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  #21  
Old 01-14-2012, 11:01 AM
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I see the lightbulb finally came on. I didn't even think about the weight of the water helping displace any underliner water.

The house is a good 100-150 feet from the pond.

Tad, do you think I should cover the liner with a soil or gravel?
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Old 01-14-2012, 12:03 PM
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Quote:
Originally Posted by STL Ponds and Waterfalls View Post
I see the lightbulb finally came on. I didn't even think about the weight of the water helping displace any underliner water.

The house is a good 100-150 feet from the pond.

Tad, do you think I should cover the liner with a soil or gravel?
I am assuming that this pond is at least 2 years old.

This is the plan that I would follow:

1. The obvious draining and temporary housing of the fish.

2. After pond is drained, I would remove, at least, the top 6-8 inches of soil/muck from the existing bottom and save.

3. Make any desired modifications to pond depth, shape or form (shelves, shallow areas for planting, etc.).

4. Install underlayment (Yea, I would use underlayment) and liner.

5. Backfill with previously saved soil/muck spread evenly.

6. Refill pond. Allow to sit for at least 2 -3 days before re-introducing the fish.

7. Encourage the HO to add some aquatic plantings.

The main item here is reusing the existing Benthic layer which is already populated with the bacteria and other benthic micro- and macro-organisms to establish the Nitrogen cycle and Food chain/web. Although some organism mortality is unavoidable, recolonization will be rapid due to the presence of eggs, spores, cysts, etc.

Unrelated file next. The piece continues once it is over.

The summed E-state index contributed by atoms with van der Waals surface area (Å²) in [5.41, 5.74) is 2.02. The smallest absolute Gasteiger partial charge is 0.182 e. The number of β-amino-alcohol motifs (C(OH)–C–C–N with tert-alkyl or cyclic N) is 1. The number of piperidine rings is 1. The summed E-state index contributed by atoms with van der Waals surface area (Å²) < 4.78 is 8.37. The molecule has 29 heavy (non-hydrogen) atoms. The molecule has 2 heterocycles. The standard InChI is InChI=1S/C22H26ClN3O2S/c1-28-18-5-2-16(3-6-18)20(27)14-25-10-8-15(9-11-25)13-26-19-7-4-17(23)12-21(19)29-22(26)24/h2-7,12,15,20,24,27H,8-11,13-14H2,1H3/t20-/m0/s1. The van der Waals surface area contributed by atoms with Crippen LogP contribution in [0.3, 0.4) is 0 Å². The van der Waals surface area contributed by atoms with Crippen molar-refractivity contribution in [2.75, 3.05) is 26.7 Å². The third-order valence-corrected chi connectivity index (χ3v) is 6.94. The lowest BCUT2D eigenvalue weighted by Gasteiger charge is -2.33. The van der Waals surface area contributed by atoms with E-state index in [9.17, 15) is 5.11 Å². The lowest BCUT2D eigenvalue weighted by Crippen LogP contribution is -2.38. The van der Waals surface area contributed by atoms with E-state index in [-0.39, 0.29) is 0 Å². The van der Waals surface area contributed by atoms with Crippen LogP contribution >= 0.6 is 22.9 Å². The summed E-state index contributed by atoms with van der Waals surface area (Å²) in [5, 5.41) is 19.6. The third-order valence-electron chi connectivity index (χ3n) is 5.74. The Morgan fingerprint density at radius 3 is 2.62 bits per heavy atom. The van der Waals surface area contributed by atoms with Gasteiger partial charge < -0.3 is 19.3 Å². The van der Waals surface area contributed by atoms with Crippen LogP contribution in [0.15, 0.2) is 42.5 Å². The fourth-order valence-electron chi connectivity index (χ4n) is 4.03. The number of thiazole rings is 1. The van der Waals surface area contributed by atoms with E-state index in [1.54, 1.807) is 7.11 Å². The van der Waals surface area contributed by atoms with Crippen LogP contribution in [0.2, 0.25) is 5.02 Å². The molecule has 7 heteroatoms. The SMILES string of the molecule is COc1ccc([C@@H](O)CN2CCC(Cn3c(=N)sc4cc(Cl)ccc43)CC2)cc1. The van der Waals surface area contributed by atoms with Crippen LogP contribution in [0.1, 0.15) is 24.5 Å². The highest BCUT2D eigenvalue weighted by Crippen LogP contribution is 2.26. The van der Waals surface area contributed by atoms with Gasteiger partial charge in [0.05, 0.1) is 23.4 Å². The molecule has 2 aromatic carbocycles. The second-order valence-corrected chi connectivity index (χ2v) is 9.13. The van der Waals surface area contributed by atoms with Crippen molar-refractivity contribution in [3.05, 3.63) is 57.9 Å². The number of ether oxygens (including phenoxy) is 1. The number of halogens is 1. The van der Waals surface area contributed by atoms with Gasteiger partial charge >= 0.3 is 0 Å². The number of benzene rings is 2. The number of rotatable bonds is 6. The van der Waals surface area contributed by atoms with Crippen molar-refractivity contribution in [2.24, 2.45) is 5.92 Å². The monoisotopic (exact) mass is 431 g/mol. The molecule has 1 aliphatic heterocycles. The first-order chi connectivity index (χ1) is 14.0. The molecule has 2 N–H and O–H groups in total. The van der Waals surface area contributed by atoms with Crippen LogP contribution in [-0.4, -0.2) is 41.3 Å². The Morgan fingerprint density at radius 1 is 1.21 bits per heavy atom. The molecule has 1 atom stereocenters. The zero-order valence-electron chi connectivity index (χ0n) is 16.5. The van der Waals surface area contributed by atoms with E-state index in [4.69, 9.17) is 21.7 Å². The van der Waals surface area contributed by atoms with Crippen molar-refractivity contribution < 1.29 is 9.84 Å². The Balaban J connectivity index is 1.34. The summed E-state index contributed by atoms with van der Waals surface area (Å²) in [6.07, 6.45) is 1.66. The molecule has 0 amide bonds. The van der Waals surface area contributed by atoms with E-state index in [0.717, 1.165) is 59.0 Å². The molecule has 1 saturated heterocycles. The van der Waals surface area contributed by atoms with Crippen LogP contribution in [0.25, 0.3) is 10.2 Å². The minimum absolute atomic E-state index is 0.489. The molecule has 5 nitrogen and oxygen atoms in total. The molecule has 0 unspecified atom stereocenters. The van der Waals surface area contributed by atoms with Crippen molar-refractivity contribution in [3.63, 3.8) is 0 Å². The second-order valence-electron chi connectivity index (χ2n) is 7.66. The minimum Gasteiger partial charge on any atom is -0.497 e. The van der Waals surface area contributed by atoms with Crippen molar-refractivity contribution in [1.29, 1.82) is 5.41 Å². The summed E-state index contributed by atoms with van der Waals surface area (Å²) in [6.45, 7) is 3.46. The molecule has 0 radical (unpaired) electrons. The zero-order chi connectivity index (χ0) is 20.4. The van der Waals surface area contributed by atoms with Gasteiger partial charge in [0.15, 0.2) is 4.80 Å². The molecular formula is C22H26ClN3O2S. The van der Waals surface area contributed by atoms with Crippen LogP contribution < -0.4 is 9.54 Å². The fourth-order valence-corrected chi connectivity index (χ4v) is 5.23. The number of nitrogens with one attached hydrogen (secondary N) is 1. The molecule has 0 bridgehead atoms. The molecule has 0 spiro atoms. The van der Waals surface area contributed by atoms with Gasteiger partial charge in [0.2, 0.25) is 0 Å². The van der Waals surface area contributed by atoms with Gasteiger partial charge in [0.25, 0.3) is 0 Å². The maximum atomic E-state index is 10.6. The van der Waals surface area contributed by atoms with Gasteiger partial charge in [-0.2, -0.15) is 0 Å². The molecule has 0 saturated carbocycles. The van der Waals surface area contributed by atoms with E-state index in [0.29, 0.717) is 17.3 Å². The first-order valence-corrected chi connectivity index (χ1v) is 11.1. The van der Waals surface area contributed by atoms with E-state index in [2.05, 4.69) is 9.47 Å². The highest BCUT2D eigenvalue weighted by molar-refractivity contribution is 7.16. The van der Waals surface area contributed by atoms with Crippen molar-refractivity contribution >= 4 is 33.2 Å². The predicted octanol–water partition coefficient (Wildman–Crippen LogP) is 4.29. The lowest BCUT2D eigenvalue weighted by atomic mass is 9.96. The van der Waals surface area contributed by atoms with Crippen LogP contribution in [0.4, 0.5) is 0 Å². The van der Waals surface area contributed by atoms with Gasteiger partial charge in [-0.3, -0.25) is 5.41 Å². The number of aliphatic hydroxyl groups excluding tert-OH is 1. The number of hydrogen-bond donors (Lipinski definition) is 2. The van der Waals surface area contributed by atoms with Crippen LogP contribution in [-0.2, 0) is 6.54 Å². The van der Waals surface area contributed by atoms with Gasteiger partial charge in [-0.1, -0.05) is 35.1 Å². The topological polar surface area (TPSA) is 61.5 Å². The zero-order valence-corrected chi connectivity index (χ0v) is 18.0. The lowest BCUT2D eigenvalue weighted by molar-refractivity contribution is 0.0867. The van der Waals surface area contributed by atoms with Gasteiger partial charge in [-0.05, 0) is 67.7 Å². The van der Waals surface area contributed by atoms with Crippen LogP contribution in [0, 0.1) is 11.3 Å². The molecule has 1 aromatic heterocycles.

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  #23  
Old 01-14-2012, 01:04 PM
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The pond has some plants, but the only one I could see was cattails. I'm working on upgrading with some boulders, plants, and AERATION. It's a hard sell as the owner doesn't care for the fancy stuff I suggested. lol! He just wants a leak free pond. If he likes my work and pricing he'll think about the fancy items.
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Old 01-14-2012, 02:23 PM
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Might want to eliminate the cattails, they are aggressively invasive. Replace them with a nice variegated reed or rush.
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  #25  
Old 01-14-2012, 03:29 PM
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Might want to eliminate the cattails, they are aggressively invasive. Replace them with a nice variegated reed or rush.
Your absolutely right! I hate cattails with a passion maintenance wise. Maybe I'll load it up with cattails, lotus, and parrots feather. JK for new pond builders reading this.
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  #26  
Old 01-14-2012, 03:41 PM
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Yea, one has to be careful what they post 'cause some people believe EVERYTHING that they read on-line.
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  #27  
Old 02-13-2012, 01:26 AM
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Wow.....i wish i had been here on the start of this thread. I have installed multiple liners into earthen ponds. It is actually pretty simple AFTER you have installed a few. I will try and give my input that i have learned on my own along with advice i have received from the pros. I will also post pics tmrw since i have just now came across this at 12:15 am.


First i will start with drainage.......They actaully make a venting system for this http://stoneycreekequip.com/form/multivent.htm . This is what i use under all my large ponds. There are multiple ways of using this vent too.

I would highly suggest using this not only for water shed going under liner but if u use the existing soil back in the bottom of the pond(under the liner) u will surely have a gas build up from all the decaying sludge and debris. We actually tore out about a 1/4 acre pond where the last installer didn't drain out all the water, sludge and debris out of the pond (which had a liner) and put a new liner over top of the old liner, sludge and debris....well a few weeks later he had what we call whales(this is where it looks like the back of a whale at the surface of the water). If the liner bubble/whale is flush with the water surface it is usually water under the liner but if the bubble/whale exceeds above the water surface it is usually gases.